Tuesday, March 18, 2014

Raising a Child Like You Make an RPG Character

When you are playing a tabletop role playing game, the first thing you do is make, or stat out, your character. This generally involves selecting skills, talent, and equipment for your character, which you choose based on the challenges that you anticipate the character will face.

Traveller, a system renouned
for its highly involved
and customizable character
creation system.
The natural reaction to a title such as this is that an RPG is a game and raising a child is serious. You can't think like you would in a game for real life! Really? What is a game, but a simulation for real life? Chess was most likely invented and was commonly used to give children an understanding of strategy, necessary risk, and tradeoffs.

Most parents do their best to make sure their children are ready for the world. They teach them manners, boost their self esteem, push them to do well in school, but too often they fail. Many children are growing up to find themselves in the adult world completely unprepared for the challenges that they face. Many cannot balance a checkbook, read a bus schedule, or go to a job interview without embarrassing themselves.

If we assume that most parents are fairly well educated people who are doing their best to prepare their children, how do their children end up so ill-prepared. I would suggest it is a lack of strategic thinking, born of thinking that their job is to provide encouragement and support while the school system will provide the hard skills that the child will need in the world. Moreover, if a parent does try to set their own curriculum of things that they think their child should know, they could be seen as "overprograming" or "stifling creativity." This is partly because school makes learning so unpleasant that a child doesn't want to come home and do more things they don't want to do.

I intend to approach this differently. Looking back on my life, I can see skills and knowledge that I learned later in my 20s, which I would have been much better off to have received earlier. Using this experience of my own and my best projections of what a child coming of age in 2032 will need to succeed, I will prepare the Koalid with a variety of skills.

When statting out an RPG character, one usually selects a good mix of basic skills so the character can do well on her own with a few specializations to give the character unique value to the party. The strategy here is similar. She will be taught a variety of basic skills: math, financial literacy, balancing a checkbook and managing a bank account, cooking, cleaning, manners for polite society, proper carriage, situational awareness, basic self defense technique, persuasive skills, etc.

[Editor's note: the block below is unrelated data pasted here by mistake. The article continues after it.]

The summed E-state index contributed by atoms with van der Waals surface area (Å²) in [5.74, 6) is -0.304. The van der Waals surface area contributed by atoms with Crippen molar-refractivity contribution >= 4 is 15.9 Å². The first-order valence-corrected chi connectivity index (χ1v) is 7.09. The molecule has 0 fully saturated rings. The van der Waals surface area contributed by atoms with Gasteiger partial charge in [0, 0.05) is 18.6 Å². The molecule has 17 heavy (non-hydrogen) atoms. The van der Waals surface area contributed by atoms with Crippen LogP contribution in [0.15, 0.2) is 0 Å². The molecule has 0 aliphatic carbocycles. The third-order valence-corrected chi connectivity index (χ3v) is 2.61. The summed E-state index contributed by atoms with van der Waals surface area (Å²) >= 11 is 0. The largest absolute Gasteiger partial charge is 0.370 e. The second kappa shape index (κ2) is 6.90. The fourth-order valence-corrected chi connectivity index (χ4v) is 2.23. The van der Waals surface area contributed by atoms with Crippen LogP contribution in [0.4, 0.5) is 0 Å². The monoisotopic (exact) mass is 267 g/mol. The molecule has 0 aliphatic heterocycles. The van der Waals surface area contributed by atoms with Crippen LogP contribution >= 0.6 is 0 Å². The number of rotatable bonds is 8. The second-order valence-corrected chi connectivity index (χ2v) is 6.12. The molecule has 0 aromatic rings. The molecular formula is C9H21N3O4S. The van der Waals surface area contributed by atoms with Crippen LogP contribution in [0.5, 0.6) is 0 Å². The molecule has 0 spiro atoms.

The more specific skills would be based on her interests, but whatever those interests are, there are common things that can be taught to develop those interests. For example, selecting a project, planning it, and following through. If she takes and interest in flower arranging, then she will be encouraged to learn about all kinds of flowers, gardening and other related skills, then put those skills to practice by actually making arrangements. No matter what the subject she pursues, learning to follow start and follow through a major project will give her confidence that she can succeed and help her to understand what working for a goal really means.

Whether she decides to be a flower arranger or a bounty hunter,
the Koalid will be equipped with the skills and worldview
to allow her to be successful.
 My goal is that in August of 2032, when the Koalid is ready to go out into the world, she will be prepared for success. Whatever she decides to do, she will have a suite of basic skills to stay safe, assess and handle challenges, make a plan and execute it to success, all with ethics and moral integrity. This means adopting a mindset more of trainer and coach than protector. It does not one bit of good to keep her safe from the world until she is 18 if I then dump her out into it completely unprepared. While others her age are still trying to figure out what a work ethic is and wondering why they have already ruined their credit, she will be able to pursue whatever goals she seeks to follow.

But Michael, you might object, in this kind of strategy, the four years before she goes into the world would be the most vital in preparing her, but that's adolescence, the time when a child pulls away from a parent!

I'll address that extremely valid point in Thursday's Koalid post.

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